Development Round as especially meaningful for developing 
countries.  "There is more money being lost by trade barriers 
than all the development aid can make up for," he said.  This 
perspective marks a noteworthy departure from the approach of 
Wieczorek-Zeul, dubbed "red Heide" for her affiliation with 
the Young Socialists years ago. 
 
7. (SBU) Niebel also opposes a proposed tax on international 
financial transactions to fund development assistance.  Both 
Chancellor Merkel and Wieczorek-Zeul had championed the 
so-called "Tobin tax."  Citing "differences" within the 
government on the issue, Niebel has reportedly ended BMZ's 
participation in an international working group on the 
proposed tax. 
 
8.  (SBU) Niebel is keen to reorient BMZ's assistance. 
Reflecting on comments made publicly in his first days as 
Minister, Niebel told Ambassador Murphy that Germany planned 
to stop providing development assistance to China, currently 
one of the largest recipients of German aid.  He added that 
China was "only a developing country when it came to climate 
change negotiations."  BMZ will carry out its existing aid 
obligations to China only through next year.  The decision 
has proved controversial, as BMZ's assistance to China had 
reportedly benefitted German companies doing business there. 
 
TRAVEL PLANS 
------------ 
 
9. (SBU) Niebel said he planned to spend the holidays in 
Israel.  (NOTE: Niebel is a long-standing member of the 
German-Israeli Society. END NOTE) His first official travel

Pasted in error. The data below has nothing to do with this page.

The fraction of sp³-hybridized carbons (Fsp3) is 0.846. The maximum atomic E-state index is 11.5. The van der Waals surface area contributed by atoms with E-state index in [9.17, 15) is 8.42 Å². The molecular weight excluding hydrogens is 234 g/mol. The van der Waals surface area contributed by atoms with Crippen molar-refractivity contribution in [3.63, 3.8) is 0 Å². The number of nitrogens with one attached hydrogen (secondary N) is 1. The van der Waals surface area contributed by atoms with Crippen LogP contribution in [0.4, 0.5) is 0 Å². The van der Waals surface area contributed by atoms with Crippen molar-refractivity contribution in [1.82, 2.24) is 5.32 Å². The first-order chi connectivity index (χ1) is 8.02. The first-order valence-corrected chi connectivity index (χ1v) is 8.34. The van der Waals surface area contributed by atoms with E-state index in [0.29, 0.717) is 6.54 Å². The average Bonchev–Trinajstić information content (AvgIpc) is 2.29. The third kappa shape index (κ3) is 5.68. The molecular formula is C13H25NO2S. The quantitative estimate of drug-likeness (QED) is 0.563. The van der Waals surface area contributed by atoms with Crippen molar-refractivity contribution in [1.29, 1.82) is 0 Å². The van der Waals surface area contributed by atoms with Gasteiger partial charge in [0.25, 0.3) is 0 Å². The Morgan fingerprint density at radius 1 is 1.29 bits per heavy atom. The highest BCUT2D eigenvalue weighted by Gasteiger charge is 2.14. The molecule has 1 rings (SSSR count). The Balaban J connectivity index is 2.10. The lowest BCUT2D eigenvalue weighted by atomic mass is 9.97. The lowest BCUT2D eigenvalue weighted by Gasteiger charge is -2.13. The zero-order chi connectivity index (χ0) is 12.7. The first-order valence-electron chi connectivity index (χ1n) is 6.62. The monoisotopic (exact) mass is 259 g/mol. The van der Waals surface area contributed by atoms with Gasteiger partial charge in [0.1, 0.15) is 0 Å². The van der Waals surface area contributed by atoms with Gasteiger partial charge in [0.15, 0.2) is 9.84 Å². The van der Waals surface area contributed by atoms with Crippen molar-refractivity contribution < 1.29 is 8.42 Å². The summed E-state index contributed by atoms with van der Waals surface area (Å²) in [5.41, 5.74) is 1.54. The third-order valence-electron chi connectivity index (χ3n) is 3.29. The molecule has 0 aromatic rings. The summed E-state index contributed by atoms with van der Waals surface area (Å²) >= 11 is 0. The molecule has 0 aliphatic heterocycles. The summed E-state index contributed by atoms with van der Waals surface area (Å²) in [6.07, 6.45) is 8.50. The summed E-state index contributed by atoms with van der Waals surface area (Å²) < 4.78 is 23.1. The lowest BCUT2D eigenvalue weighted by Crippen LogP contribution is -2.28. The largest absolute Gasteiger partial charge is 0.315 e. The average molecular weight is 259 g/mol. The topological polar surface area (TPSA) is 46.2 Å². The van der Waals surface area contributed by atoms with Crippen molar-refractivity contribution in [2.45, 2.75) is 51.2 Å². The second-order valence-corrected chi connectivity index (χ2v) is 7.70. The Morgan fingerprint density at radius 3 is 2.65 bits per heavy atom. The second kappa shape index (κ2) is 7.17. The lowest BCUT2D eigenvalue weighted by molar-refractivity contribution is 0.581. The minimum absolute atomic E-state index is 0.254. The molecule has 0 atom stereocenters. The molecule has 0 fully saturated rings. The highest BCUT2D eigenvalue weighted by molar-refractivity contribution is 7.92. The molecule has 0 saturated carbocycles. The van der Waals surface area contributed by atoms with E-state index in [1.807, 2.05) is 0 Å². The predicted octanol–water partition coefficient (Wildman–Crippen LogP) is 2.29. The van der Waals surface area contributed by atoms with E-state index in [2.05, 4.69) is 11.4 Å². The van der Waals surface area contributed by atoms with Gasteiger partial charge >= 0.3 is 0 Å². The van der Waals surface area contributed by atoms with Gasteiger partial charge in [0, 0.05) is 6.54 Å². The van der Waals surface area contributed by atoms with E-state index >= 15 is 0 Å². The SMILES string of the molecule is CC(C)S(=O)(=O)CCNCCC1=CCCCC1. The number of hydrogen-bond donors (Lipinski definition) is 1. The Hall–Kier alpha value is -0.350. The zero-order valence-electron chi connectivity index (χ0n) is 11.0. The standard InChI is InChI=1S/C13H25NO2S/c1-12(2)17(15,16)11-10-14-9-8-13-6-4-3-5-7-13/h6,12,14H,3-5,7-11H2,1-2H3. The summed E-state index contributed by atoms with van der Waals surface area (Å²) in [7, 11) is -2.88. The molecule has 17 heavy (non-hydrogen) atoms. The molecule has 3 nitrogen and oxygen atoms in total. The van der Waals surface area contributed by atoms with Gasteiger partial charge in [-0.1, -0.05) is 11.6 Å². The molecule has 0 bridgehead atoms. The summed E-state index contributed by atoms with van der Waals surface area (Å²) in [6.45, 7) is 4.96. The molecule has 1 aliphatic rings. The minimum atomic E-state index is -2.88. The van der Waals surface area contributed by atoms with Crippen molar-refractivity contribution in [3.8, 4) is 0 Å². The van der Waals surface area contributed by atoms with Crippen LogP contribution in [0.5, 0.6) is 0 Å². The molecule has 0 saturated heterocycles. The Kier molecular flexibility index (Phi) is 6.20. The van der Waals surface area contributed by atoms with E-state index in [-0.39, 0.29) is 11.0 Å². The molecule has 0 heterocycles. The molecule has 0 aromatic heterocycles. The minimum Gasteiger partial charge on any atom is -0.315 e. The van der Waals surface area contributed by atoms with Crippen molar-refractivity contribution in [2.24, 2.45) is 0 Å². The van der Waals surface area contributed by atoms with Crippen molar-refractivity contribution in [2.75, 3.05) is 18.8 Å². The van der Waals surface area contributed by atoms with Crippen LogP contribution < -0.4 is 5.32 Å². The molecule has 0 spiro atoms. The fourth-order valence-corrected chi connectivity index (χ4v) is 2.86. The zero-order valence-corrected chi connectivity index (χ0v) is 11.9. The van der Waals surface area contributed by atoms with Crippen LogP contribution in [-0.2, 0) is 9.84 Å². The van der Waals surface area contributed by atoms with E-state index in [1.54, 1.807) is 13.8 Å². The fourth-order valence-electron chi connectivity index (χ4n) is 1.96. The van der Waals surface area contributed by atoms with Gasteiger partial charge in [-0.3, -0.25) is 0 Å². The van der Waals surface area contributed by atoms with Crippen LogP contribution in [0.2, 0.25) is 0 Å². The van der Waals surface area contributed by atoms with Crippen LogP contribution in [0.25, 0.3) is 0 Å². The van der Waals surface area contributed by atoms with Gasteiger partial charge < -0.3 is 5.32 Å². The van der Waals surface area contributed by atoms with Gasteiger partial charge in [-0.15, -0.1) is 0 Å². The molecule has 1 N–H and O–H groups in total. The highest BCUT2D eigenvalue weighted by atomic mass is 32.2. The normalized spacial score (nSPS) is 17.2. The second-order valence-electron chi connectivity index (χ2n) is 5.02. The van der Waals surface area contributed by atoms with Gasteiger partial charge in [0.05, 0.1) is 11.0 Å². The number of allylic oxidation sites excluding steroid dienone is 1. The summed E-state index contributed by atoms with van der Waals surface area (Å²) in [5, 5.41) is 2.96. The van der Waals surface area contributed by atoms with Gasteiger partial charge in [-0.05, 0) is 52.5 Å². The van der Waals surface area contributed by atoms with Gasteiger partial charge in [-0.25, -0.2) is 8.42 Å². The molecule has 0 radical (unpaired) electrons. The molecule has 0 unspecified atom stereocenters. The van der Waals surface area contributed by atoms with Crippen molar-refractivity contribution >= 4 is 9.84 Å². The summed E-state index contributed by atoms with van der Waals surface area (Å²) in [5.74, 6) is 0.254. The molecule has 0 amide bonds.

to the developing world will be a late January trip to 
"Rwanda, eastern Congo, Mozambique, Afghanistan and Asia." 
The Ambassador suggested Niebel visit Washington to meet with 
new USAID Administrator Shah once confirmed.  Niebel said he 
would coordinate dates for the visit with the Embassy. 
 
COMMENT 
------- 
 
10. (SBU) Niebel takes charge of BMZ at a challenging time: 
Germany will run its largest post-war deficit in 2010, and 
pressure to rein in spending will strain every ministry. 
Niebel's close relationship with Westerwelle should be an 
asset, however, and could help minimize cuts on key 
priorities.  The close relationship will also facilitate 
Niebel's vision of integrating development policy with 
foreign and security policy.  Since taking over at BMZ, 
Niebel has increased assistance to Afghanistan, where Germany 
was already the third largest donor, and appears open to 
doing more in support of an integrated strategy in the north. 
 An early meeting between the new USAID Administrator, who 
oversees the world's largest aid budget, and the new German 
Development Minister, who oversees the world's second 
largest, could be an important step in building stronger 
U.S.-German cooperation on our top development priorities. 
DELAWIE